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  • Recipe:

    Lacto-Fermented Sumac Onions Recipe

    Lacto-Fermented Sumac Onions
  • Prep Time:
  • Cook Time:
  • Recipe Description:

    I first tasted sumac onions at my first visit to a Persian restaurant. Right away, I was hooked and was putting these sour marinated onions on everything, with extra sumac shaken on. Love that stuff! Since then, I have been wanting to create a fermented version for extra nutrients. Serve with just about any Middle Eastern dish!

    Recipe Instructions:

    Peel and thinly slice onions. I use a food processor. Sprinkle sumac over the onions and stir to coat.

    Firmly pack the onion mixture into 2 quart sized mason jars and leave an inch of head space.

    Mix together a 3.6% brine by adding 2 tbsp unrefined sea salt into 1 quart of non-chlorinated, filtered water. Stir to dissolve.

    Pour brine solution over onions. Press onions down so they are under the liquid. At this point you can cover with a cabbage or grape leaf and weigh down with a sterilized rock or fermenting weight. Keep the 1 inch head space. I am using a homemade airlock system, but it's not necessary. You can just cap them with a canning lid.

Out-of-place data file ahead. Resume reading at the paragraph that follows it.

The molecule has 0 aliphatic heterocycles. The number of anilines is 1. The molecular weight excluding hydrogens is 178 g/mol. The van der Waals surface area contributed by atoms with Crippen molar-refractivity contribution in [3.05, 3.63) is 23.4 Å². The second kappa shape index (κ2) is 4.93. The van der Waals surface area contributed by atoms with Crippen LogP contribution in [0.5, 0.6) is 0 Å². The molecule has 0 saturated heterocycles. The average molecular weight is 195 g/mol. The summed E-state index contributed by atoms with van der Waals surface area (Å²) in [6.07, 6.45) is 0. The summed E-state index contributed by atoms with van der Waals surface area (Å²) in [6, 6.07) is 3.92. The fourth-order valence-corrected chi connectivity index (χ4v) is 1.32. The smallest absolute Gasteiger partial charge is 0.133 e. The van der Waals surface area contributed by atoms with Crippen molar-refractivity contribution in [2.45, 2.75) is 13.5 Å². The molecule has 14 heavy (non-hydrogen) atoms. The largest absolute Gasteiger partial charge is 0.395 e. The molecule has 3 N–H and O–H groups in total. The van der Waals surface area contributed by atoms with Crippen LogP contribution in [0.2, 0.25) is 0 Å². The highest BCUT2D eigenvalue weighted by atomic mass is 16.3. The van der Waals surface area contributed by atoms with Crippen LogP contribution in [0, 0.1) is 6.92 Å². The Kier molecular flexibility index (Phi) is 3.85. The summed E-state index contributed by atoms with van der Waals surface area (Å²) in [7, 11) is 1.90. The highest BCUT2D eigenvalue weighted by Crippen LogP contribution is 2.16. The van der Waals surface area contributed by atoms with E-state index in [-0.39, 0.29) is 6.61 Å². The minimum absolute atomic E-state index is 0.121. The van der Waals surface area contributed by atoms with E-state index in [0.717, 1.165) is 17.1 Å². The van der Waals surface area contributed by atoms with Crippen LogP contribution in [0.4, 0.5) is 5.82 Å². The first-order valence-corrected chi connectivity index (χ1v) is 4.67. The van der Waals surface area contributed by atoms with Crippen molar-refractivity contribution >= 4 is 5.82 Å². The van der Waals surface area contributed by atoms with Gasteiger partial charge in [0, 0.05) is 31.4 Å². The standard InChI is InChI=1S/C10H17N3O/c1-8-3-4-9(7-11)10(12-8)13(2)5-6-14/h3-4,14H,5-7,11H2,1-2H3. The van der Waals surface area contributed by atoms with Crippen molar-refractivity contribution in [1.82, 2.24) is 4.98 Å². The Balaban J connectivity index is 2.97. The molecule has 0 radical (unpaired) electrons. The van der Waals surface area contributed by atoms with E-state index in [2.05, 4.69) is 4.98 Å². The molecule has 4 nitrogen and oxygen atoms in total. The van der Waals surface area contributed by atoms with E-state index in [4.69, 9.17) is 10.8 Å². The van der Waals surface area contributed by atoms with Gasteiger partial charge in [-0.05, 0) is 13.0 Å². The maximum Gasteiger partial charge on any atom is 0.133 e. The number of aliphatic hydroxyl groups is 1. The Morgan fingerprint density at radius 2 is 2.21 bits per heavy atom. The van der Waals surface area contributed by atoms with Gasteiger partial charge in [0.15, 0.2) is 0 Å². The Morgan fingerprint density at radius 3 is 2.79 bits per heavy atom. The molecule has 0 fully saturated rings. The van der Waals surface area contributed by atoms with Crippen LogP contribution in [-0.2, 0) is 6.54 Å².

Set out of the way on the counter and cover with a cloth to block out light. Leave on counter for 3-7 days before transferring to refrigerator. Watch for signs of fermenting after a couple days. You should see small bubbles trapped on sides. After 3-4 days, smell to see if has the sour fermented smell. Use a clean fork to test a piece. If not to your taste leave out a few days longer. Will keep 6 months in fridge.

    Note:Ferments happen slower in cooler weather. Also, if you choose to use a starter, such as whey, only use 1 tbsp of salt in your brine and leave on the counter only 2 days as the starter greatly speeds up the fermenting process.





    Comments and Reviews

  • Moe says:
    where do you get your sumac? I love sumac but haven't been able to find since moving from L.A. Reply
    • I used to get it through Mountain Rose Herbs, but they've since stopped carrying it. I can't seem to find it anymore either except in occasional Indian markets. Reply
      • Colleen says:
        I believe that the edible red fruits of Staghorn Sumac can be used for this, and also for the middle eastern spice, zaatar. I have used staghorn sumac in winemaking, and will be experimenting to see how it works with this onion recipe. Staghorn sumac is widespread throughout the northeast US. See here for more info: https://en.wikipedia.org/wiki/Rhus_typhina Reply
  • Colleen says:
    The fruit ripens on the tree by the later part of summer. Reply
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